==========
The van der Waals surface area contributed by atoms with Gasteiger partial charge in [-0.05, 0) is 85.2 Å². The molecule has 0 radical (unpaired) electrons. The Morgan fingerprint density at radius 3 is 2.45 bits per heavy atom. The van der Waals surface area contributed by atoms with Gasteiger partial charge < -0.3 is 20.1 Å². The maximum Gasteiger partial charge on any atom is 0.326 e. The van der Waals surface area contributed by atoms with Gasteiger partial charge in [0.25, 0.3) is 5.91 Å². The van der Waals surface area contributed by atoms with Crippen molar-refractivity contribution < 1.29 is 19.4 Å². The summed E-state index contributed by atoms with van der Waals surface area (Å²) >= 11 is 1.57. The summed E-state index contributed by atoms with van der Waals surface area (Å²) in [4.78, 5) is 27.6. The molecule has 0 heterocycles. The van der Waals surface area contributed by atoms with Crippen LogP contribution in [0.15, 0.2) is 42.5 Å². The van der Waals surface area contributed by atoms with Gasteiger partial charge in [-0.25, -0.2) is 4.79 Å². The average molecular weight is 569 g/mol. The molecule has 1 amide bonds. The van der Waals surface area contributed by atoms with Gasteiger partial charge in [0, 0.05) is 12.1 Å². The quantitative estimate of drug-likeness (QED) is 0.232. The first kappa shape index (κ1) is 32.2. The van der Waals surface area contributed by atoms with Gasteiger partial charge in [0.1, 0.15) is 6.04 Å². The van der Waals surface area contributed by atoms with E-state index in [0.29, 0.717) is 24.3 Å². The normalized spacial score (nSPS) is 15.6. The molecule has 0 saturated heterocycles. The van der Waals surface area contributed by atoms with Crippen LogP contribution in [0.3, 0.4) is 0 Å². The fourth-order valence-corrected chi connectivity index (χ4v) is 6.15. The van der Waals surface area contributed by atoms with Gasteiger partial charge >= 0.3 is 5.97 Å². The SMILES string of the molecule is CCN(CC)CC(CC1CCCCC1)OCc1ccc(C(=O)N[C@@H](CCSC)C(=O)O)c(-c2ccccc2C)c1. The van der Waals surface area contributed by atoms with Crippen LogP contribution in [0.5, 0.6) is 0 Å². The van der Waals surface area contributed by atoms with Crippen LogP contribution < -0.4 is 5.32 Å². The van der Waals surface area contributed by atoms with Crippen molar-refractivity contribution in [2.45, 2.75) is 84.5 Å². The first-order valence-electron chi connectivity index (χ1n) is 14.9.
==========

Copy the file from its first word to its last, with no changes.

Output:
The van der Waals surface area contributed by atoms with Gasteiger partial charge in [-0.05, 0) is 85.2 Å². The molecule has 0 radical (unpaired) electrons. The Morgan fingerprint density at radius 3 is 2.45 bits per heavy atom. The van der Waals surface area contributed by atoms with Gasteiger partial charge < -0.3 is 20.1 Å². The maximum Gasteiger partial charge on any atom is 0.326 e. The van der Waals surface area contributed by atoms with Gasteiger partial charge in [0.25, 0.3) is 5.91 Å². The van der Waals surface area contributed by atoms with Crippen molar-refractivity contribution < 1.29 is 19.4 Å². The summed E-state index contributed by atoms with van der Waals surface area (Å²) >= 11 is 1.57. The summed E-state index contributed by atoms with van der Waals surface area (Å²) in [4.78, 5) is 27.6. The molecule has 0 heterocycles. The van der Waals surface area contributed by atoms with Crippen LogP contribution in [0.15, 0.2) is 42.5 Å². The van der Waals surface area contributed by atoms with Gasteiger partial charge in [-0.25, -0.2) is 4.79 Å². The average molecular weight is 569 g/mol. The molecule has 1 amide bonds. The van der Waals surface area contributed by atoms with Gasteiger partial charge in [0, 0.05) is 12.1 Å². The quantitative estimate of drug-likeness (QED) is 0.232. The first kappa shape index (κ1) is 32.2. The van der Waals surface area contributed by atoms with Gasteiger partial charge in [0.1, 0.15) is 6.04 Å². The van der Waals surface area contributed by atoms with E-state index in [0.29, 0.717) is 24.3 Å². The normalized spacial score (nSPS) is 15.6. The molecule has 0 saturated heterocycles. The van der Waals surface area contributed by atoms with Crippen LogP contribution in [0.3, 0.4) is 0 Å². The fourth-order valence-corrected chi connectivity index (χ4v) is 6.15. The van der Waals surface area contributed by atoms with Gasteiger partial charge >= 0.3 is 5.97 Å². The SMILES string of the molecule is CCN(CC)CC(CC1CCCCC1)OCc1ccc(C(=O)N[C@@H](CCSC)C(=O)O)c(-c2ccccc2C)c1. The van der Waals surface area contributed by atoms with Crippen LogP contribution in [0.5, 0.6) is 0 Å². The van der Waals surface area contributed by atoms with Crippen LogP contribution < -0.4 is 5.32 Å². The van der Waals surface area contributed by atoms with Crippen molar-refractivity contribution in [2.45, 2.75) is 84.5 Å². The first-order valence-electron chi connectivity index (χ1n) is 14.9.